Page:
Progressive myoclonus epilepsy of Unverricht-Lundborg type (EPM1) is an autosomal-recessively inherited neurodegenerative disorder characterized by severely incapacitating myoclonus, seizures, and ataxia, and caused by loss-of-function mutations in the cystatin B gene (CSTB). A central neuropathological finding in the Cstb(-/-) mouse, an animal model for EPM1, is early microglial activation, which precedes astroglial activation, neuronal loss, and onset of myoclonus, thus implying a critical role for microglia in EPM1 pathogenesis. Here, we characterized phenotypic and functional properties of microglia from Cstb(-/-) mice utilizing brain tissue, microglia directly isolated from the brain, and primary microglial cultures. Our results show significantly higher Cstb mRNA expression in microglia than in neurons and astrocytes. In Cstb(-/-) mouse brain, expression of the inflammatory marker p-p38 MAPK and the proportion of both pro-inflammatory M1 and anti-inflammatory M2 microglia is higher than in control mice. Moreover, M1/M2 polarization of microglia in presymptomatic Cstb(-/-) mice is, compared to control mice, skewed towards M2 type at postnatal day 14 (P14), but towards M1 type at P30, a time point associated with onset of myoclonus. At this age, the high expression of both pro-inflammatory inducible nitric oxide synthase (iNOS) and anti-inflammatory arginase 1 (ARG1) in Cstb(-/-) mouse cortex is accompanied by the presence of peripheral immune cells. Consistently, activated Cstb(-/-) microglia show elevated chemokine release and chemotaxis. However, their MHCII surface expression is suppressed. Taken together, our results link CSTB deficiency to neuroinflammation with early activation and dysfunction of microglia and will open new avenues for therapeutic interventions for EPM1.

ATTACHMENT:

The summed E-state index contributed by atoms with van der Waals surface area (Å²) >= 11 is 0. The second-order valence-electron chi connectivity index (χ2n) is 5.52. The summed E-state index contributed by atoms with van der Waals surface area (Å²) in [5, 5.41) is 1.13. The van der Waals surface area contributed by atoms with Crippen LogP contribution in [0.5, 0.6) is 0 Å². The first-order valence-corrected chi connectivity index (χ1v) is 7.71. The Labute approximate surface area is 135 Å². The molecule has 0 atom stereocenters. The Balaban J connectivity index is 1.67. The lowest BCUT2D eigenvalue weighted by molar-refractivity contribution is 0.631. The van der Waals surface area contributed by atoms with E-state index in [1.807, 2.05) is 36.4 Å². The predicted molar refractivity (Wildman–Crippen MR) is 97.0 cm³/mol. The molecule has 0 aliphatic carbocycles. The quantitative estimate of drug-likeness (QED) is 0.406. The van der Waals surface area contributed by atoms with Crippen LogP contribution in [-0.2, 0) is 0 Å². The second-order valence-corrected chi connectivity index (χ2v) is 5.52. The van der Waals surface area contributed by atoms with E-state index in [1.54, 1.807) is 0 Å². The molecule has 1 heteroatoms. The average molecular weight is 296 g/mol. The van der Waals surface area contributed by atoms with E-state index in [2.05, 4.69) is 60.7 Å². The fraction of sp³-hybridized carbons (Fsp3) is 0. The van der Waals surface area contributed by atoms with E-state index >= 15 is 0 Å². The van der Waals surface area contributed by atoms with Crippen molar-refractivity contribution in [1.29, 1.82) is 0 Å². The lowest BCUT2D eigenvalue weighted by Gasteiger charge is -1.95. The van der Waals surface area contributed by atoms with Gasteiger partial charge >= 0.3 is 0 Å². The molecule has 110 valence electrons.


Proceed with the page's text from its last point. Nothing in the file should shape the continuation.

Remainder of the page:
Keywords: M1/M2; chemokine; cystatin B; neuroinflammation; p38 MAPK; pro-inflammatory microglia.
© 2014 Wiley Periodicals, Inc.